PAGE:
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Recent arrivals, non-fiction


 Seacht mBua an Éirí Amach = Seven virtues of the Rising / Ó Conaire
Padraic Ó Conaire / Diarmuid de Faoite
Seacht mbua an Eirí Amach = Seven virtues of the Rising
(Dublin : Arlen House, 2016)
A re-issue of Ó Conaire's seminal collection of Irish-language short stories set against the background of the 1916 Rebellion and its aftermath, this comes with English translations by Diarmuid de Faoite. Originally published by Maunsels in 1918, the present edition also includes an introduction in English by Brendan McGowan. It is published in collaboration with the Connemara-based Irish language publisher Cló Iar-Chonnacht and is the first time all seven stories with English translations have been published in a single book.

The power and the story : the global battle for news and information / J. Lloyd
John Lloyd
The power and the story : the global battle for news and information
(London : Atlantic Books, 2017)
Fake news, Wiki-leaks and Twitter have changed our ideas about journalism and how trustworthy or otherwise we find the press. In this global survey John Lloyd examines the technological shifts, the political changes and the market transformations that are shaping journalism now and wonders if it can still be the first draft of history and turn a profit at the same time. John Lloyd is a co-founder of the Reuters Institute for the Study of Journalism and a Senior Research Fellow at Oxford University as well as being a working journalist. 

 ‌‌Protestants : the radicals who made the modern world / Alec Ryrie
Alec Ryrie
Protestants : the radicals who made the modern world
(London : William Collins, 2017)
Those of us who like to read the history of religion have had a bumper time in 2017, with several histories of the Reformation, a new biography of Martin Luther, a history of Catholicism in England since the sixteenth century, and a book on the Protestant experience in independent Ireland all clamouring for our attention. The present volume claims an important role for Protestants in creating the modern world with its emphasis on individualism, personal responsibility, freedom of conscience and scientific enquiry. It is written from a Protestant point of view - the author is a Protestant lay preacher, though he is also the Professor of the History of Christianity at Durham Universary.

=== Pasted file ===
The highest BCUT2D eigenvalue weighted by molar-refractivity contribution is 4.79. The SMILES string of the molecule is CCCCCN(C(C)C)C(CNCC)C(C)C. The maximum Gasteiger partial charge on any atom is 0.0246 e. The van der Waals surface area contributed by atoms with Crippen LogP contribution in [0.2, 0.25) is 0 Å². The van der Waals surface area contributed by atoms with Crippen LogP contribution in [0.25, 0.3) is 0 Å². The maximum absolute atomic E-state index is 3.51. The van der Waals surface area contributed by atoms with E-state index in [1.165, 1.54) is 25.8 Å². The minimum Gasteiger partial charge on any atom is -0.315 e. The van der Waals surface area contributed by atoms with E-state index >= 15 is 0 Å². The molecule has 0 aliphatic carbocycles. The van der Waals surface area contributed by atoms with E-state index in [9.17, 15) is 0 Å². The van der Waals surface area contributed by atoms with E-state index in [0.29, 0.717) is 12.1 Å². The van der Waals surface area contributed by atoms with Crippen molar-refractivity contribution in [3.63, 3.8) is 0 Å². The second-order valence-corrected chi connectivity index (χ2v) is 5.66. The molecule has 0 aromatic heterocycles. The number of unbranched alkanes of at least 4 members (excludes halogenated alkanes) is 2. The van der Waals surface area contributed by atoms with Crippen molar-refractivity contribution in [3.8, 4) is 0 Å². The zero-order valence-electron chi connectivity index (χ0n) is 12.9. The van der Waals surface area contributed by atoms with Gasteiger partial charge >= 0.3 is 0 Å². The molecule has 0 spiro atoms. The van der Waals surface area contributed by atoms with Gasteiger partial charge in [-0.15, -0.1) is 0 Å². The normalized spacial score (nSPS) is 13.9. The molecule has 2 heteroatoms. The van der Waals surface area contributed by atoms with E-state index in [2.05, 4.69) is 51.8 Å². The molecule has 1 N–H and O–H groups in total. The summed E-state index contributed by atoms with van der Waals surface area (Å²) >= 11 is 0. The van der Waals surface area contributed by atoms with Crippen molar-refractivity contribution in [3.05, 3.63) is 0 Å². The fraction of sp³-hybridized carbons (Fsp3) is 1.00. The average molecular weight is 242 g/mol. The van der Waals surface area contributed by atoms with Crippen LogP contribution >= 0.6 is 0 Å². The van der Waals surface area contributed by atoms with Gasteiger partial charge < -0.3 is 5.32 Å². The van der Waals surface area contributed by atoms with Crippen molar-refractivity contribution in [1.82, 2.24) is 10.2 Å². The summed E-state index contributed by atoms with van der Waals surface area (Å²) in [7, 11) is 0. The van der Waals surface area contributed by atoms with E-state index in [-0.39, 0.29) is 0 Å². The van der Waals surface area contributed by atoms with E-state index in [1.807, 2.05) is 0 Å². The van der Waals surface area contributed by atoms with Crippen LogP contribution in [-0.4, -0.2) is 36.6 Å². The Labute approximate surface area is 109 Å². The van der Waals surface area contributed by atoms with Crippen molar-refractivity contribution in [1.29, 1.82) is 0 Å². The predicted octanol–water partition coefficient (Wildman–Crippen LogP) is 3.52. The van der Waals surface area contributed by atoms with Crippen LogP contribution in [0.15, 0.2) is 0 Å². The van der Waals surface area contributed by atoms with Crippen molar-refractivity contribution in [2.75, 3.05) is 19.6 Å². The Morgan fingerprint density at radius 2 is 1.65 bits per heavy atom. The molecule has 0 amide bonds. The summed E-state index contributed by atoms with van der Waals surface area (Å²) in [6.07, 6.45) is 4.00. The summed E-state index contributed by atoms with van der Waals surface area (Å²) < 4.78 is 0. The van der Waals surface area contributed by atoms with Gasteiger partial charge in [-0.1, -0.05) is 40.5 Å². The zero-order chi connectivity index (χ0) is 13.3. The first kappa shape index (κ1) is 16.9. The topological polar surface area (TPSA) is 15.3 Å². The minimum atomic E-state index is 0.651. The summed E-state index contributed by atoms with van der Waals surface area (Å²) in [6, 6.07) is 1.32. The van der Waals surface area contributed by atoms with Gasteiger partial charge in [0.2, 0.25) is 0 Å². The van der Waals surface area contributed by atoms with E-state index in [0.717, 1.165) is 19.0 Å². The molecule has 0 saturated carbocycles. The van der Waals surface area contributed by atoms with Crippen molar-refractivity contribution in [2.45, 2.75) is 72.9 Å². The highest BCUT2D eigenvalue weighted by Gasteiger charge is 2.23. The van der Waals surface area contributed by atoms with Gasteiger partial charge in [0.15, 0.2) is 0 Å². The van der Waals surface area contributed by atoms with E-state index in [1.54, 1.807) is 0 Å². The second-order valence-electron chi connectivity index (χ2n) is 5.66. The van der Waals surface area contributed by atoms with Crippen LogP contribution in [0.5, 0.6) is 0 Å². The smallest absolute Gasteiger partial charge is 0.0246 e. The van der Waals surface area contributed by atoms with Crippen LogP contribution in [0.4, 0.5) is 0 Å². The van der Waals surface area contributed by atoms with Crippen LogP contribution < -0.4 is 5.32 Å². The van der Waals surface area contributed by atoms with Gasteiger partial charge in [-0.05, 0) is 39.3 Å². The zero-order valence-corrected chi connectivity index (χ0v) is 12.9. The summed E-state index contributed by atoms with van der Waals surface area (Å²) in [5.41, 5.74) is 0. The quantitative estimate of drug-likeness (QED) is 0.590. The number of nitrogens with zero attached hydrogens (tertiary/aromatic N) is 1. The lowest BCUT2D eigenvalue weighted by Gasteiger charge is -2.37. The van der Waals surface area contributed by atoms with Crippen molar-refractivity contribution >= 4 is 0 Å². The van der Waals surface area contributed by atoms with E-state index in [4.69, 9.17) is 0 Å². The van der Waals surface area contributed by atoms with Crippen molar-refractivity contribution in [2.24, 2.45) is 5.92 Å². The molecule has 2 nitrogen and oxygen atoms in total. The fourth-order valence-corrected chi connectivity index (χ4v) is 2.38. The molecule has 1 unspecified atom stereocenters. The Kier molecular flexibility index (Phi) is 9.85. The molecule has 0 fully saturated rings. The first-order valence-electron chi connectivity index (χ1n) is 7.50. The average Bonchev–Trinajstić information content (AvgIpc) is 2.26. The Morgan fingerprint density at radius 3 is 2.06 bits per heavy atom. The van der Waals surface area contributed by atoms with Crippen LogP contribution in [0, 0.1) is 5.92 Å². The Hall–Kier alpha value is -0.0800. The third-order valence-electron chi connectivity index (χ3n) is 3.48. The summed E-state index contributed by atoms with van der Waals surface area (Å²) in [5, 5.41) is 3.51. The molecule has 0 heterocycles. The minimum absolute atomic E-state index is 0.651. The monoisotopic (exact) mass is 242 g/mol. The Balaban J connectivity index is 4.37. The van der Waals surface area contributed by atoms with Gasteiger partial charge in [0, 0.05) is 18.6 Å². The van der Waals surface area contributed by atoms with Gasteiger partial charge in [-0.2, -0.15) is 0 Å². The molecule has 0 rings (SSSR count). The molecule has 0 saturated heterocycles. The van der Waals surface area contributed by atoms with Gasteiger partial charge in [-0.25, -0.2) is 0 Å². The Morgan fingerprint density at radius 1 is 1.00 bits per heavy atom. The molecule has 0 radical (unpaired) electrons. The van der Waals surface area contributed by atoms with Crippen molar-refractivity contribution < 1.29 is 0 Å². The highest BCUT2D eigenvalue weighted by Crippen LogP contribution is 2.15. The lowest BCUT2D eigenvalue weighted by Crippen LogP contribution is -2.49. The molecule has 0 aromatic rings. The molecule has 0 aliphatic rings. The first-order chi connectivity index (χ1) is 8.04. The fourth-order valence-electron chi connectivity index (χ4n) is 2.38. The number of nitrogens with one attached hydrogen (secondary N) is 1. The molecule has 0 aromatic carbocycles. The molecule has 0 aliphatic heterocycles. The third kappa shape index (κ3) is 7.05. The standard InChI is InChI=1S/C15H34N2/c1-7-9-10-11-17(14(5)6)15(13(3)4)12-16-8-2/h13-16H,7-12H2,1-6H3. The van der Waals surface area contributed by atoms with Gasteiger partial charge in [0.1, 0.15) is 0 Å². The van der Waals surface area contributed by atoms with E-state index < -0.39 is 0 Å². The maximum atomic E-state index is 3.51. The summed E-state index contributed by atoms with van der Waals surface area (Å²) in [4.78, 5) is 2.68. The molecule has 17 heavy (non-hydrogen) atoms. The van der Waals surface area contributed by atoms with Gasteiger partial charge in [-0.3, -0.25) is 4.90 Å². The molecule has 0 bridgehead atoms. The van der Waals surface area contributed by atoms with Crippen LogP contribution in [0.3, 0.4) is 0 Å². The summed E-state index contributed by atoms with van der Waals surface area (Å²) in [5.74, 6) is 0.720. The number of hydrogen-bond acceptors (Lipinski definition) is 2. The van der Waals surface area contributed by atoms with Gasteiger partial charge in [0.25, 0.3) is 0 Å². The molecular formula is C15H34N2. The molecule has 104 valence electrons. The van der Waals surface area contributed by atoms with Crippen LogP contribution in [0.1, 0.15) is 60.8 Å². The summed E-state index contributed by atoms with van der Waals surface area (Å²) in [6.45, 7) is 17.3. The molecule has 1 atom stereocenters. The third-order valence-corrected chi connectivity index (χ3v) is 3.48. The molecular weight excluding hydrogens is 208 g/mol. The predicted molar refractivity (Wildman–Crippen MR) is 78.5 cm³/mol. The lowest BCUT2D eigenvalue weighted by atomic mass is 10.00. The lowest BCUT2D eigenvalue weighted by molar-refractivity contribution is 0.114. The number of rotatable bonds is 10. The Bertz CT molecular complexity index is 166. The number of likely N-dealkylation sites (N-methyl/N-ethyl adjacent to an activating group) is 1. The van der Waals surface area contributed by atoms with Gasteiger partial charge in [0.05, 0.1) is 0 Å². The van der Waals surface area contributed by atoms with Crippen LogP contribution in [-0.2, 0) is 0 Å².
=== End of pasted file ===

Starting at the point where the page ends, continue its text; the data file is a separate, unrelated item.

Believe me : a memoir of love, death and jazz chickens / Eddie Izzard
Eddie Izzard
Believe me : a memoir of love, death and jazz chickens
(London : Penguin/Michael Joseph, 2017)
Best known for his cross-dressing stand-up comedy routines, Izzard is also a committed political activist and was the recipient of the sixth Annual Outstanding Lifetime Achievement Award in Cultural Humanism. As he says in the introduction, some people write autobiographies when they are old and some when they are middle-aged - but there are no rules and a good time to write one is when one begins to reflect on what one's done with one's life so far. Here are the results of that process for Eddie Izzard.

‌‌The Sagrada Família : Gaudi's heaven on earth / Gijs Van Hensbergen
Gijs van Hensbergen
The Sagrada Familia : Gaudi's heaven on earth
(London : Bloomsbury, 2017)
The foundation of Gaudi's church was laid in 1882 and it is still not finished - in fact it may be the world's most famous unfinished building. The present book is more an essay than an architectural treatise - for one thing, there are no pictures. Rather it explores the evolution of the building and the impetus behind it, Gaudi's spirituality and his eccentricity. The author is an art historian and Hispanist and published a major biography of Gaudi in 2001.

Writer, sailor, soldier, spy : Ernest Hemingway's secret adventures, 1935-1961
Nicholas Reynolds
Writer, sailor, soldier, spy : ERrnest Hemingway's secret adventure, 1935-1961
(New York : William Morrow, 2017)
This is the story of a hitherto mostly unknown aspect of Hemingway - his recruitment as a Soviet agent by the NKDV based on his commitment to radical causes in the 1930s, and his parallel work with the CIA hunting Nazi submarines in the Caribbean and reporting to the American embassy in Havana on events in Cuba. Reynolds sets this complex involvement into the background of Hemingway's known social and political views and explores its influence on his fiction, in a book that will please readers of espionage thrillers as much as students of American literature.